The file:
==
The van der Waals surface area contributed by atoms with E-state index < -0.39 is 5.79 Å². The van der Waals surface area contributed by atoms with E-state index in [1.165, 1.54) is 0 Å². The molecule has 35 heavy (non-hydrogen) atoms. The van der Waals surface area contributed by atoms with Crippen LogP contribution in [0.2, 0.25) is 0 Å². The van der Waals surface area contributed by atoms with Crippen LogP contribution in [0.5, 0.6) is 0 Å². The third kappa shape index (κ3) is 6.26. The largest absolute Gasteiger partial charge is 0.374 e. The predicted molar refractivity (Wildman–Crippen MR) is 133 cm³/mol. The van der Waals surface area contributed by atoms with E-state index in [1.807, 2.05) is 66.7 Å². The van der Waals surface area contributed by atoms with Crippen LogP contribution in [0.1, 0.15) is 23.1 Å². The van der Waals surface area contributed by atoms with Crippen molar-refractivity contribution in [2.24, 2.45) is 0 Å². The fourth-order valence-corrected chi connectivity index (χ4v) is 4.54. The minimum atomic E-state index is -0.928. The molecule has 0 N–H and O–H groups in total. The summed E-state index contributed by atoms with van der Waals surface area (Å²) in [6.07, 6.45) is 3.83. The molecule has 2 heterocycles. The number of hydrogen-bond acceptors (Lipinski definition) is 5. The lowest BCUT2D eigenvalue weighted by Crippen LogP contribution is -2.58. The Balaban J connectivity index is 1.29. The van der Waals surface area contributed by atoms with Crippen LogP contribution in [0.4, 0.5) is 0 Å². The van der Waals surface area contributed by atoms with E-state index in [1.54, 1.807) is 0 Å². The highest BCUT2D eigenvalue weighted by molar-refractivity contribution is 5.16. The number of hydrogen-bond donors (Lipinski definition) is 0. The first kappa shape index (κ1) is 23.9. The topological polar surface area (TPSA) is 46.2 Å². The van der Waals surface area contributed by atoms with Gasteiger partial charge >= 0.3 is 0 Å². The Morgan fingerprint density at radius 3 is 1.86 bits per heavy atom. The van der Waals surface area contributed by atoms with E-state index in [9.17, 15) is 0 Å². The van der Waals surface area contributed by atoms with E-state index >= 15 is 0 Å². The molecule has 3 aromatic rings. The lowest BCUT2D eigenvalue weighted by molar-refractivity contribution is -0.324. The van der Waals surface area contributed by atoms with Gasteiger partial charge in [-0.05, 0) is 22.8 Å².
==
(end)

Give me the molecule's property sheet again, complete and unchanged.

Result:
The van der Waals surface area contributed by atoms with E-state index < -0.39 is 5.79 Å². The van der Waals surface area contributed by atoms with E-state index in [1.165, 1.54) is 0 Å². The molecule has 35 heavy (non-hydrogen) atoms. The van der Waals surface area contributed by atoms with Crippen LogP contribution in [0.2, 0.25) is 0 Å². The van der Waals surface area contributed by atoms with Crippen LogP contribution in [0.5, 0.6) is 0 Å². The third kappa shape index (κ3) is 6.26. The largest absolute Gasteiger partial charge is 0.374 e. The predicted molar refractivity (Wildman–Crippen MR) is 133 cm³/mol. The van der Waals surface area contributed by atoms with E-state index in [1.807, 2.05) is 66.7 Å². The van der Waals surface area contributed by atoms with Crippen LogP contribution in [0.1, 0.15) is 23.1 Å². The van der Waals surface area contributed by atoms with Crippen molar-refractivity contribution in [2.24, 2.45) is 0 Å². The fourth-order valence-corrected chi connectivity index (χ4v) is 4.54. The minimum atomic E-state index is -0.928. The molecule has 0 N–H and O–H groups in total. The summed E-state index contributed by atoms with van der Waals surface area (Å²) in [6.07, 6.45) is 3.83. The molecule has 2 heterocycles. The number of hydrogen-bond acceptors (Lipinski definition) is 5. The lowest BCUT2D eigenvalue weighted by Crippen LogP contribution is -2.58. The Balaban J connectivity index is 1.29. The van der Waals surface area contributed by atoms with Crippen LogP contribution in [0.4, 0.5) is 0 Å². The van der Waals surface area contributed by atoms with E-state index in [1.54, 1.807) is 0 Å². The highest BCUT2D eigenvalue weighted by molar-refractivity contribution is 5.16. The number of hydrogen-bond donors (Lipinski definition) is 0. The first kappa shape index (κ1) is 23.9. The topological polar surface area (TPSA) is 46.2 Å². The van der Waals surface area contributed by atoms with Gasteiger partial charge >= 0.3 is 0 Å². The Morgan fingerprint density at radius 3 is 1.86 bits per heavy atom. The van der Waals surface area contributed by atoms with E-state index in [9.17, 15) is 0 Å². The van der Waals surface area contributed by atoms with E-state index >= 15 is 0 Å². The molecule has 3 aromatic rings. The lowest BCUT2D eigenvalue weighted by molar-refractivity contribution is -0.324. The van der Waals surface area contributed by atoms with Gasteiger partial charge in [-0.05, 0) is 22.8 Å².